It is a myth that a child wouldn’t be happy to go to ABA if it were abusive. Most abuse happens before our eyes, and we don’t realise until later– and that is from an adult’s mind, who has experience.
The Nature of Abuse
I loved my abuser once with all my heart and sought approval from him. I thought I needed him, which was my mishap, but I am limited in what I can do without help. I need supports. I thought he was helping me, too. Being far away from it, I can now see the level of abuse I endured from day one.
Being codependent on an abuser is the worst sort of life. One becomes reliant on an abuser to the point, for me, that my face lit up when mine got home even though I knew it was going to be a difficult and challenging evening. I craved and lived for the good moments, becoming more dependent on the increasingly rare praise.
And those kids are wholly dependent on those therapists, not their own parents, but a turnaround of agency therapists. We try to please our abusers and get their approval. It’s classic Maslow’s Hierarchy.
It’s not just autistics given ABA, either. Business is expanding. Epilepsy is now being used for this pseudo-science, as behavior alters immediately after a seizure, according to our former ABA BCBA.
I’m realizing that many people are avoiding saying ABA and are using the euphemism of “behavioral therapy.” It’s true that many therapies call themselves ABA these days for funding purposes. School therapy and physiotherapy, etc. are NOT the ABA I refer to and many refer to as being extreme abuse.
If parents need help, why not hire a non-harmful alternative instead of ABA? Why not get a nice nanny to help with toilet training and feeding, if the child has no real severe developmental delays or eating disorders (which ABA admit they can’t help)?
Mary Poppins puts these therapies to shame. I would never judge a parent investing in extra (non-harmful) help.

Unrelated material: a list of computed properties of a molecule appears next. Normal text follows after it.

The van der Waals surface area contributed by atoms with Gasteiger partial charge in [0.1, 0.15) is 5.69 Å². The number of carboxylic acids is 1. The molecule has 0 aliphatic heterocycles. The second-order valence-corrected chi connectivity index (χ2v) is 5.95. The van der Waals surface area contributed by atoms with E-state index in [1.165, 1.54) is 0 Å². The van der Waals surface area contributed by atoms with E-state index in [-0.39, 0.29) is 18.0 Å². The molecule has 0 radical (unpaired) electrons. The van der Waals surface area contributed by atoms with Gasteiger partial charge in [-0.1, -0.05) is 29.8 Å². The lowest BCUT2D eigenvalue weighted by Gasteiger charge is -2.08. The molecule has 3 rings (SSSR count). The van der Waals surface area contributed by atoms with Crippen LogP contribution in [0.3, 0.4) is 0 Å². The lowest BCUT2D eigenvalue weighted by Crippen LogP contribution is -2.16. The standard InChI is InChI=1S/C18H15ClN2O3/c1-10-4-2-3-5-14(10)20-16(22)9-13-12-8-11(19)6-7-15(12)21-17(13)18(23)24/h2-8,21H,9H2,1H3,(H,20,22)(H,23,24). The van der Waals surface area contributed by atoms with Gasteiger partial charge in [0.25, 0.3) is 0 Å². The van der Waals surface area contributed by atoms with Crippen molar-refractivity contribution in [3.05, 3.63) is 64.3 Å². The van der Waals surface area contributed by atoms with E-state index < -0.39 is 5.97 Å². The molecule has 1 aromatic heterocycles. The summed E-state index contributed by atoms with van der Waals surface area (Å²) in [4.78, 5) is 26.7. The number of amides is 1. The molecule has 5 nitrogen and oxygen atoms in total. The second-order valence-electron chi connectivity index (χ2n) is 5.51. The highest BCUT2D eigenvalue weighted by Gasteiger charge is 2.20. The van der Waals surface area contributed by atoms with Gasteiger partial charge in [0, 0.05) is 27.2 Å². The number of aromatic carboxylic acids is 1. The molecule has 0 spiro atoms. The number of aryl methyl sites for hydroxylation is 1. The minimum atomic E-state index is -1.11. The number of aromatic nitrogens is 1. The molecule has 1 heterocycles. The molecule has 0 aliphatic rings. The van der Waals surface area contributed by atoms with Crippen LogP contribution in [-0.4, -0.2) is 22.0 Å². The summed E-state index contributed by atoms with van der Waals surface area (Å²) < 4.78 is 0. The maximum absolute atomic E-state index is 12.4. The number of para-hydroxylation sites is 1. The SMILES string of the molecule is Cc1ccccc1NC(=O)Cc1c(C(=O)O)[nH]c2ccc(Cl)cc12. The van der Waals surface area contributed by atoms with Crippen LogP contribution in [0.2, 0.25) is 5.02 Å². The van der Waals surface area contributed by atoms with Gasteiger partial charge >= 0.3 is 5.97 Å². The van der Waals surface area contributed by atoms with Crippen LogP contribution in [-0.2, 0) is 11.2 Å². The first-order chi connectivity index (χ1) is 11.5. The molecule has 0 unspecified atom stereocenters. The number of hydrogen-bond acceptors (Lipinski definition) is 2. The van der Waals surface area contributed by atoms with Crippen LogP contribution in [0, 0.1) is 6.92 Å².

I am still being bugged by the insurance LCSW to join a third ABA agency, can you believe? This business practice is relentless. And NO means nothing to ABA pushers. Exactly as they teach the children: NO is not an option.
ABA’s Roots Run Deep
Recently, I found out my son’s school IEP speech therapy was actually social skills in disguise, making him give eye-contact and following a behavior-based ideology.
I was not happy and fought the district for six months straight, because my son was regressing and being told, “Look at me.”
Much like the court-ordered ABA, the district said they find my son to have severe needs for therapy, and that if I do not agree, they will take legal action to go over my head in a reverse due process hearing to continue to implement his IEP.
Of course, it would come out that I, too, am autistic and shouldn’t be deemed capable to decide. This could then interfere on other levels. Again, these people are mandated reporters.
I record my IEP meetings, so I have audio evidence of threats to drag me through a legal battle if I pull the plug on my son’s therapy. I know now to always be prepared.